I don’t like to set up an artificial "winner" of these debates but Howard proves to have a very balanced, reflective mind, open to change, and so fares well. Yes, he waxes romantic and poetic and extols the virtues of barbarians, and also broods darkly to the point of despair, all of which colors and distorted the reality that lay around him. But, he also displays a surprising level of introspection and nuance. For example, he counters Lovecraft quite effectively by arguing that the physical and the mental must work in harmony. Modern science confirms this (our brains are gray matter, and require adequate sleep, nutrition, and regular exercise to operate at a full capacity. HPL fell short in that regard, and likely did himself in by neglecting the physical—he had a notoriously bad diet).
Lovecraft is consistently revealed as the more extreme of the two men, politically and socially, and Howard often the more prescient. But beneath their disagreements both had a genuine underlying respect for one another. Howard at times seems awed by the correspondence, and deferential to the elder Lovecraft. And he’s spot-on with this observation: “And indeed, many writers of the bizarre are showing your influence in their work, not only in Weird Tales but in other magazines as well; earlier evidences of an influence which will grow greater as time goes on, for it is inevitable that your work and art will influence the whole stream of American weird literature, and eventually the weird literature of the world.”
Howard was mostly of Irish ancestry and adored Celtic mythology, but he maintained a particular affinity for the Norse. His first foray into fiction was about a young Viking, he read and enjoyed the Sagas, and he wrote passages like the following:
All that is deep and gloomy and Norse in me rises in my blood. I would go east into the sunshine and the nodding palm trees, but I bide and the dream of the twilight of the gods is on me, and the dreams of cold and misty lands and the ancient pessimism of the Vikings. It seems to me, especially in the autumn, that that one vagrant Danish strain that is mine predominates above all my Celtic blood.
Norse Saga and myth underpins and unites much of sword-and-sorcery, as I piece together in Flame and Crimson.
We get interesting insights into Weird Tales and editor Farnsworth Wright’s editorial decisions and publishing choices. Impressionable bits of Howard's youth that help explain why we see so many snakes in his stories (Howard nearly stepped on a rattler as a boy and declared he had a sixth sense for their presence, feeling a wave of a nausea when one was nearby). “I hate snakes, they are possessed of a cold, utterly merciless cynicism and sophistication, and a sense of super-ego that puts them outside the pale of warm-blooded creatures.” See "The God in the Bowl," Satha, etc. for how this played out in his fiction. He was constantly peppering his letters with poetry, either snatches of verse or full completed verse and meter, some of outstanding quality. We get his desire to have his poems published in a volume for which he had already chosen a title, Echoes from an Iron Harp. We see him writing about the rise of Conan into his mind, and the conception of the Hyborian Age. We see his Agnostic beliefs on display, blended with a half-belief in reincarnation and ancestral memory. His loyalty to blue-collar workers, on and on. Of course the letters put Howard’s racism on display so be prepared for that, too.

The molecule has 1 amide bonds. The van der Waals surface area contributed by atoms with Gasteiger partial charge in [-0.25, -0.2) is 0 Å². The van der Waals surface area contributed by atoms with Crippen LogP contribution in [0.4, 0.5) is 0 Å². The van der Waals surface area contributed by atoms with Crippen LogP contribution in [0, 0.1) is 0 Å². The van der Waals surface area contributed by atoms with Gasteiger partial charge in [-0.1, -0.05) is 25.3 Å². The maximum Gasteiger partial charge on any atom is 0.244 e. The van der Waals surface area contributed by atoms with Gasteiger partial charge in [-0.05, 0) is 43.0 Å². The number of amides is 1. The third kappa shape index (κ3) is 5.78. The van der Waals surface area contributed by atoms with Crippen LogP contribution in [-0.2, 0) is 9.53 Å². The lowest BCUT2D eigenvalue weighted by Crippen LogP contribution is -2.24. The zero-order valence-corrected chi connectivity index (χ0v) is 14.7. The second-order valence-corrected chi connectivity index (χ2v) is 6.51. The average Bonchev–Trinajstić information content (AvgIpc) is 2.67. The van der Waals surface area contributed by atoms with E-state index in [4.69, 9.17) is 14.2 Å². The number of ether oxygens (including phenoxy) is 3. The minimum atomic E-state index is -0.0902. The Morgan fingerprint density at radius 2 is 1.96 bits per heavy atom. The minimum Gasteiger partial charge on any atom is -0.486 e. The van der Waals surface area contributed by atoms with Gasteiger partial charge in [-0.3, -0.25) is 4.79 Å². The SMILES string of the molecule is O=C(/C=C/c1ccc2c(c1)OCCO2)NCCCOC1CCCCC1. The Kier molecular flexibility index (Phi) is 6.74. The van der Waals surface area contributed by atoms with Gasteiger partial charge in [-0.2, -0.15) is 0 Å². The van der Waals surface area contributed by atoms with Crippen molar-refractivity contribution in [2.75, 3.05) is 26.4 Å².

They are him, bold, full-blooded and four-color, on the page.
I read A Means of Freedom about a year ago and found I agreed with Howard more than Lovecraft. Almost always disagreed with Lovecraft on various opinions: his racism (which admittedly Howard shared), his atheism, his socialism. On the argument on civilization vs. barbarism, I found Howard's arguments better and more nuance. (Though I'm not ready to put on loincloth and swing a sword around.) Lovecraft's arguments were "of course civilization is better."
Texas history is important to Texans. I grew up there and had a class in not American History but Texas History. At the time, it was somewhat romanticized version of the Settling of the West. Hopefully, it is not a woke all whites are oppressors thing now. Really, it was three violent empires (Anglo-Texan, Spanish-Mexican, and Comanche) clashing together. There was no simple good or bad side.
Thanks Matthew. Regarding your latter commment, REH echoes that sentiment when he describes history as one bloody series of invasions after the next, going back to the beginning (see, Anglo-Saxons/Celts/Picts, etc., for parallel in Britain).
There are plenty of parallels through out history.